When a movie’s main marketing tool is a bunch of shirtless pictures of Channing Tatum, it’s probably not going to be a very good film.
That said, there is more to any movie than a nice set of abs, and “Side Effects” has a plot with more twists and turns than Tatum’s six pack, which — spoiler alert — isn’t shown a single time in the movie.
The first scene is set with a slow zoom into an empty apartment. A model of a sailboat sits on an armchair. Bloody footprints stain the hallway.
The story flashes back to three months earlier. Emily (Rooney Mara) is battling depression, as her husband (Channing Tatum) is released from prison after a four-year sentence for insider trading. After a dramatic suicide attempt, she ends up in the psychiatric care of Jonathan Banks (Jude Law). With the advice of Emily’s former doctor (Catherine Zeta Jones), Banks prescribes Emily a new-on-the-market antidepressant, that has alarming side effects – and brings us back to the bloody apartment.
To this point, the movie is a poignant analysis of the torrent of over-medication in today’s culture. From this point, it turns into a convoluted mess that tries too hard to grasp some mix between stylish and cutting-edge, but only ends up teetering on arrogance.
Law shines through the tangled plot with a stellar performance, capturing at times both the persona of the caring doctor and the determined man who will stop at nothing to clear his name. However, as the plot gets too thick for one character to carry, Law fades from the clear protagonist to a murky middle ground.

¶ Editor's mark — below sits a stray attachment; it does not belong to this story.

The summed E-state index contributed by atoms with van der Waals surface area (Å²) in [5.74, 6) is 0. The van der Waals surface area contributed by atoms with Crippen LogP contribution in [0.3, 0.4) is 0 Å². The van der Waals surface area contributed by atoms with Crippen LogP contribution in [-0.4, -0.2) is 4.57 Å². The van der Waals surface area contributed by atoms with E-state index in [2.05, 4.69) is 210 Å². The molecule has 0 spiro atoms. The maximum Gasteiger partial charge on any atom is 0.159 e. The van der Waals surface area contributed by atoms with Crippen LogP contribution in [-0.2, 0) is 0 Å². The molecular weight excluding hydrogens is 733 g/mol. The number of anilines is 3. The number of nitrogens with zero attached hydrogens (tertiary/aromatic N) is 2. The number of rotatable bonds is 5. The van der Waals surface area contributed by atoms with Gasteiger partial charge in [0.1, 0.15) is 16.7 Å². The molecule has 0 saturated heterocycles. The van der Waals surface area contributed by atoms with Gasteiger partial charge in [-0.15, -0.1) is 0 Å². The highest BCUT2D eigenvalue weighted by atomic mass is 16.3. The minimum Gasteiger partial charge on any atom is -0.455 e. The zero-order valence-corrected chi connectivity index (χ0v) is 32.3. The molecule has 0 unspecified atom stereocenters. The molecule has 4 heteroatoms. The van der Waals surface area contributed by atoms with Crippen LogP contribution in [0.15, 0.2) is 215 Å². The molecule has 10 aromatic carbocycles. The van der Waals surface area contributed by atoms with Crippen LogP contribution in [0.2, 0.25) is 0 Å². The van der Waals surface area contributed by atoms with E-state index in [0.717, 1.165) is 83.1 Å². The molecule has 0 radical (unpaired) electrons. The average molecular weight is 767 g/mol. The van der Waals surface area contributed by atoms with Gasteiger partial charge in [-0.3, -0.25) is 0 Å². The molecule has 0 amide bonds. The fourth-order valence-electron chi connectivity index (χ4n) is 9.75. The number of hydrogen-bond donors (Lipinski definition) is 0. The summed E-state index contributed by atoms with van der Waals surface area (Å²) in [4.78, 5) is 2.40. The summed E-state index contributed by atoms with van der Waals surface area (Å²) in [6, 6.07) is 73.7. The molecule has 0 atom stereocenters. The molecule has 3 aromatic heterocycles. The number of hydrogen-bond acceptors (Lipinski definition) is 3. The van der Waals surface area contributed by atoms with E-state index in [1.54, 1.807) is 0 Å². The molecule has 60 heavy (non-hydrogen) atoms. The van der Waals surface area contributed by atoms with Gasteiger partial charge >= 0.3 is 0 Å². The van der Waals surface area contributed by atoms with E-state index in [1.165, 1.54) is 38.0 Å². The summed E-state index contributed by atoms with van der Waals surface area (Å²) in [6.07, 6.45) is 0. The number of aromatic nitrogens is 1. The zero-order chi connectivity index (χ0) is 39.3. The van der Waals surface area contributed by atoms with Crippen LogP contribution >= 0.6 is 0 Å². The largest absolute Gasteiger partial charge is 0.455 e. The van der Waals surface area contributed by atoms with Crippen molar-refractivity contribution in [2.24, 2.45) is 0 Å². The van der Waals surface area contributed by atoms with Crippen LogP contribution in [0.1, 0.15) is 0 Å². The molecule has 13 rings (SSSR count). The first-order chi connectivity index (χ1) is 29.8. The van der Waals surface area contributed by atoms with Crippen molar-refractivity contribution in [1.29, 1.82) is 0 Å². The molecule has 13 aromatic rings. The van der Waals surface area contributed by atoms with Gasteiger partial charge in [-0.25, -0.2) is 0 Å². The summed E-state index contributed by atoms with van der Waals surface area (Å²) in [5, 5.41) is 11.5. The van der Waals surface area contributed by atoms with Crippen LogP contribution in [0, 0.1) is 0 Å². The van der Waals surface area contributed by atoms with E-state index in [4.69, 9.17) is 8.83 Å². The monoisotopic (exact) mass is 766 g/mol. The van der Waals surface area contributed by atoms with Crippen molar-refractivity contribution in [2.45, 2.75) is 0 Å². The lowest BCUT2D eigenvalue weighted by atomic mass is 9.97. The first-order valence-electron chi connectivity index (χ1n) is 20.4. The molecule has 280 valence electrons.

Mara’s zombie-like portrayal of the drugged-out Emily is almost believable, with shining moments of raw emotion that she nails. However, Mara’s character becomes less tragic and more stale as the movie goes on.
My biggest problem with “Side Effects” is the marketing. From the trailers, the movie looked like it would be a psychosexual thriller, in the vein of “Black Swan” or “Basic Instinct.” Instead of being as sexy and provocative as it seemed, it’s nearly two hours of pharmaceutical jargon.
The true tragedy lies in the lack of topless Tatum. The top-billed actor has very little screen time – and for a movie that has banked on 2012’s Sexiest Man Alive to draw in crowds (just look at the movie’s Facebook page), this seems as much an injustice as the side effects themselves.
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